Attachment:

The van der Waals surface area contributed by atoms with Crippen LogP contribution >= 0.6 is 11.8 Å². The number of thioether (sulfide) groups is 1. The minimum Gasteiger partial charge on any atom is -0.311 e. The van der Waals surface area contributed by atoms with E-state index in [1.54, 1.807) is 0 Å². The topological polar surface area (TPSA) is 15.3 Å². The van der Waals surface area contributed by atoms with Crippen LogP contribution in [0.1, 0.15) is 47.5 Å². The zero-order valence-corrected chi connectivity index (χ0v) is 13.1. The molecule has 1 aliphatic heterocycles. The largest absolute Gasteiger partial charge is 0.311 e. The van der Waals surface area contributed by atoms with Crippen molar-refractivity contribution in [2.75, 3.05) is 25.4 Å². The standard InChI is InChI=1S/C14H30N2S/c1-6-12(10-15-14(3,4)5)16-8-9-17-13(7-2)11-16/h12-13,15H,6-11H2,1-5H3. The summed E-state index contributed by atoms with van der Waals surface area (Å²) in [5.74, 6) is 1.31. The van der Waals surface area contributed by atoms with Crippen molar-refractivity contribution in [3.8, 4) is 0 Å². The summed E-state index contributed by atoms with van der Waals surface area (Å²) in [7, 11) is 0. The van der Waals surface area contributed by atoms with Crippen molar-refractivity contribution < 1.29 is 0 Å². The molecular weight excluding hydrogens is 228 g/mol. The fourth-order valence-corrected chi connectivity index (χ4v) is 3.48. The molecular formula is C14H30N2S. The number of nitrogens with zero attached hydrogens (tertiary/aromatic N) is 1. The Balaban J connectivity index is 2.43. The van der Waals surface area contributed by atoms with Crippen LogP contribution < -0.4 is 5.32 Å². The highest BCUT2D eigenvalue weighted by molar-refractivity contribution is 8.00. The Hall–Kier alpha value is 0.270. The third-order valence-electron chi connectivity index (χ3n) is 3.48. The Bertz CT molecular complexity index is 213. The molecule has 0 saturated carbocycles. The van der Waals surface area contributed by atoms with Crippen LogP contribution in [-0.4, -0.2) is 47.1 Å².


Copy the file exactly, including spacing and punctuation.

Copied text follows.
The van der Waals surface area contributed by atoms with Crippen LogP contribution >= 0.6 is 11.8 Å². The number of thioether (sulfide) groups is 1. The minimum Gasteiger partial charge on any atom is -0.311 e. The van der Waals surface area contributed by atoms with E-state index in [1.54, 1.807) is 0 Å². The topological polar surface area (TPSA) is 15.3 Å². The van der Waals surface area contributed by atoms with Crippen LogP contribution in [0.1, 0.15) is 47.5 Å². The zero-order valence-corrected chi connectivity index (χ0v) is 13.1. The molecule has 1 aliphatic heterocycles. The largest absolute Gasteiger partial charge is 0.311 e. The van der Waals surface area contributed by atoms with Crippen molar-refractivity contribution in [2.75, 3.05) is 25.4 Å². The standard InChI is InChI=1S/C14H30N2S/c1-6-12(10-15-14(3,4)5)16-8-9-17-13(7-2)11-16/h12-13,15H,6-11H2,1-5H3. The summed E-state index contributed by atoms with van der Waals surface area (Å²) in [5.74, 6) is 1.31. The van der Waals surface area contributed by atoms with Crippen molar-refractivity contribution in [3.8, 4) is 0 Å². The summed E-state index contributed by atoms with van der Waals surface area (Å²) in [7, 11) is 0. The van der Waals surface area contributed by atoms with Crippen molar-refractivity contribution < 1.29 is 0 Å². The molecular weight excluding hydrogens is 228 g/mol. The fourth-order valence-corrected chi connectivity index (χ4v) is 3.48. The molecular formula is C14H30N2S. The number of nitrogens with zero attached hydrogens (tertiary/aromatic N) is 1. The Balaban J connectivity index is 2.43. The van der Waals surface area contributed by atoms with Crippen LogP contribution < -0.4 is 5.32 Å². The highest BCUT2D eigenvalue weighted by molar-refractivity contribution is 8.00. The Hall–Kier alpha value is 0.270. The third-order valence-electron chi connectivity index (χ3n) is 3.48. The Bertz CT molecular complexity index is 213. The molecule has 0 saturated carbocycles. The van der Waals surface area contributed by atoms with Crippen LogP contribution in [-0.4, -0.2) is 47.1 Å².